As today’s workforce ages, along with the overall population, the U.S. will need 3.6 million new nurses by 2026. That — plus high turnover due to burnout, poor work-life balance, overstaffing and abusive work environments — has made the nursing shortage a salient problem facing our healthcare system.
Try as administrators and human resources reps might, the most qualified individuals to address these challenges might be nurses themselves, according to a recent report from Daily Nurse. The associate chief of nurse mental health at VA Medical Center in Tomah, Wisconsin, Natalie Hackbarth MSN, RN, shared with the publication how her facility has reduced nurse turnover by 52 percent.
The core of the program is ongoing communication between managers and staff, she explained. Employees talk with team leaders both 30 and 90 days after starting a new job, and after they get adjusted, annually. Interviews focus on:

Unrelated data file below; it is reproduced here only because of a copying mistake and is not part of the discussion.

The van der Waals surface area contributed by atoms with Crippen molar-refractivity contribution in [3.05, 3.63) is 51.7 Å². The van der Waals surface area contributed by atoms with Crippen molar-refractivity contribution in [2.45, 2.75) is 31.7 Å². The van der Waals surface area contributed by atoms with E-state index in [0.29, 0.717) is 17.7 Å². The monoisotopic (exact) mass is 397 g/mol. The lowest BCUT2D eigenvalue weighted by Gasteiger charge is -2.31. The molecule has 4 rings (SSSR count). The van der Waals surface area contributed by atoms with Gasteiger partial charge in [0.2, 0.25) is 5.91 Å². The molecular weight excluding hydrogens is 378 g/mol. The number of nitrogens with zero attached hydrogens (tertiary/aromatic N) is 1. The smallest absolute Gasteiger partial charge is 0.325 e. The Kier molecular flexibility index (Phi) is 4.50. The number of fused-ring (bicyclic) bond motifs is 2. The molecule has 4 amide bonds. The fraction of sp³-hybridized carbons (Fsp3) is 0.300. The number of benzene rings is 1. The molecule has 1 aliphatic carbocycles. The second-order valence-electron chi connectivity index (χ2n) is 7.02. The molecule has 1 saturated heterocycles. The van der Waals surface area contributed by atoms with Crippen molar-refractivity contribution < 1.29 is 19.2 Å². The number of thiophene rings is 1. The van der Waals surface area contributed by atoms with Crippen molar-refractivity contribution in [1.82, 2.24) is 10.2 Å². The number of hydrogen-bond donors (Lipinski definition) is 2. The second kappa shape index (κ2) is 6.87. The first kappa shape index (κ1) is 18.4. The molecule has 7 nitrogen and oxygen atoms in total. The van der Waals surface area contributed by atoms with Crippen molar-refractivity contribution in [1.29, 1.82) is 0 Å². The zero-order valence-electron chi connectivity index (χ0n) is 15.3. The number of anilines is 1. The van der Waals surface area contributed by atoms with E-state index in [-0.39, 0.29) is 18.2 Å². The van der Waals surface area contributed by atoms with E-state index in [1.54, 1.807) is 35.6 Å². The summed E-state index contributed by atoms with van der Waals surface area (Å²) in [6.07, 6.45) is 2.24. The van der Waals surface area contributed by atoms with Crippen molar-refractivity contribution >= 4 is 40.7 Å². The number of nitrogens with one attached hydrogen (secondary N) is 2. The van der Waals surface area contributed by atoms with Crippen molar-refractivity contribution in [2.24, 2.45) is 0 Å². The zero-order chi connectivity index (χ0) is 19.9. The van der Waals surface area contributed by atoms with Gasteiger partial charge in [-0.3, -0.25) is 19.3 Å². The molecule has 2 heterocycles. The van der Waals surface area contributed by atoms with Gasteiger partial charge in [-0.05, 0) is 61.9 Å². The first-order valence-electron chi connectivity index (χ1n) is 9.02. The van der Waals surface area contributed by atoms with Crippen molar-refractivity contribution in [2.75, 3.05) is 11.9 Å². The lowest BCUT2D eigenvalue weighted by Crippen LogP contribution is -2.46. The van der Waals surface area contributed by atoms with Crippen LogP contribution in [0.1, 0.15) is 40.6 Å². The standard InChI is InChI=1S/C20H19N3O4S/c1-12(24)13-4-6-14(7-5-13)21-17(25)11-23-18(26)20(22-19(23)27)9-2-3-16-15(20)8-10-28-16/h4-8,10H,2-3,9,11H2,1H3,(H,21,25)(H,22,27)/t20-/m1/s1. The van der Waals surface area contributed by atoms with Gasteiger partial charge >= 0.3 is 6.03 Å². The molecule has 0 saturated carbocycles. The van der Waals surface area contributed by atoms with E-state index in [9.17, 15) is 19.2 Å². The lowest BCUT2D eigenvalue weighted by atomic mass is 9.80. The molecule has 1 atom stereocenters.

- What, if anything, would you change about your job?
- What things would you like to learn more about or what experiences would you like to acquire?
- What things demoralize you and make you long for the weekend?
According to Hackbarth, the success of the program, called the Nursing Stay Interview process, comes from how it encourages top leaders to fix problems that would otherwise push staffers to quit. For example, Hackbarth said that her hospital used to require nurses to stay in the same unit for at least a year. Under this new process, however, employees talk openly with their bosses about which teams they want to work on, and often they switch, helping them feel energized and inspired.
In addition, interviewees have consistently received feedback that “floating” between units was a source of stress for new employees. As a result, the hospital instituted a structure of pods — mental health, acute and long-term care — and tries as much as possible to ask nurses to work only within their pods. Leaders also revised the orientation program’s curriculum.
Another key component? Letting staff know that their opinions are driving the changes.
The program has been so successful that Hackbarth’s facility has expanded it to LPNs, CNAs, social workers, psychologists, peer support specialists and more. VA hospitals in Texas and Oklamhoma are also trying out the Nursing Stay Interview process.
If Hackbarth’s work is any indication, taking the advice of nurses could be the secret ingredient to reducing the nursing shortage.